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Biophilic: (of, or under the spell of biophilia); a love of living systems and natural forms. Generally cited as first used by German philosopher Eric Fromm as the “attraction to life, and all that is vital.” Later developed by evolutionary psychologist E.O Wilson to describe an in-built need across living systems to associate and surround oneself with other other forms of life. A beautiful reading of the above has inspired permaculturists, eco-architecture, and sustainable design (as opposed to functionalistic modernism).

(Another thanks to my wife and angel of my better brain for discovering this during her work on sustainable textiles!)

Mudlark: a term used to describe a profession of scavengers, predominantly in London during the Victorian era who would search the river mud at low tide for any items of value.

Grubber: a term for a different type of Victorian London-era scavenger; one who searched the (often open) drain systems for a living.

Tosher: a term from the same era as above, but for those who scavenged the sewers, collecting “tosh” (rubbish); also refers to thieves who dangerously stripped copper from ship’s hulls moored on the Thames.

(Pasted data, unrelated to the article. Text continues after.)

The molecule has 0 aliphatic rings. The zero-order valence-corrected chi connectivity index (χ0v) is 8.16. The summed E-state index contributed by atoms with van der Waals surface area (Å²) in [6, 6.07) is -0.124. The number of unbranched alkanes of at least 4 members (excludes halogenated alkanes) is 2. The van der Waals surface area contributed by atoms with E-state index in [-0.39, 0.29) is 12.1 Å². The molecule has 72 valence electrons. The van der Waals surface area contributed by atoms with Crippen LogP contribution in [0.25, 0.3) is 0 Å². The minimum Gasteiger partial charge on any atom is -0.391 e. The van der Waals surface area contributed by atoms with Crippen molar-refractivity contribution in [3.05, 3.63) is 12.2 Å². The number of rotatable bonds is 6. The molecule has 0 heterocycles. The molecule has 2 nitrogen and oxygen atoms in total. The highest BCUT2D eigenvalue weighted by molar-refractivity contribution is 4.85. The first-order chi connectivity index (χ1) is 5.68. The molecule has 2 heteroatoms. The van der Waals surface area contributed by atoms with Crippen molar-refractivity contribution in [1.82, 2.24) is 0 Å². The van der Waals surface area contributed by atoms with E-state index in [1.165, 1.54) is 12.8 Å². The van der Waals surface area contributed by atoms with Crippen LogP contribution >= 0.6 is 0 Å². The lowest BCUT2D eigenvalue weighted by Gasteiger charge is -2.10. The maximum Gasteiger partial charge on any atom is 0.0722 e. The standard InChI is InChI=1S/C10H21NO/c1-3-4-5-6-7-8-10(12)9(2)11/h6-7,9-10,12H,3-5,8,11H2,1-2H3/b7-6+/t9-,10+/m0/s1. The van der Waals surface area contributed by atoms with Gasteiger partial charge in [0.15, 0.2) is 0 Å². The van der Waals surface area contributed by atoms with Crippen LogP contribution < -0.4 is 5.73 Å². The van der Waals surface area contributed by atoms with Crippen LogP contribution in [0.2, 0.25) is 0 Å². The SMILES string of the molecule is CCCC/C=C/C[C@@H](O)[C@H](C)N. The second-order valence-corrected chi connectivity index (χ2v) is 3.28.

nb. What I find fascinating about the above is the rediscovery of a scavenging, feral aspect to British society that must have been functionally similar to the slum-occupations of waste-pickers throughout the developing world today. Always a profession for the outcast; in India it is mostly the Dalit’s who occupy these roles, in Latin America these are more predominantly made up of indigenous peoples.

Interesting Others:

“Magsmen” & “Sharpers”: Victorian-era cheats and confidence-men (apparently London was notorious for them).

Cartoneros: A Latin American profession that salvages materials to sell to recycling plants. (Even more interestingly to this writer ~ this is a HUGE small-press publishing movement in Latin America called “Cartonera” which buys cardboard direct from the cartoneros and remakes them into indy books! How cool is that?)


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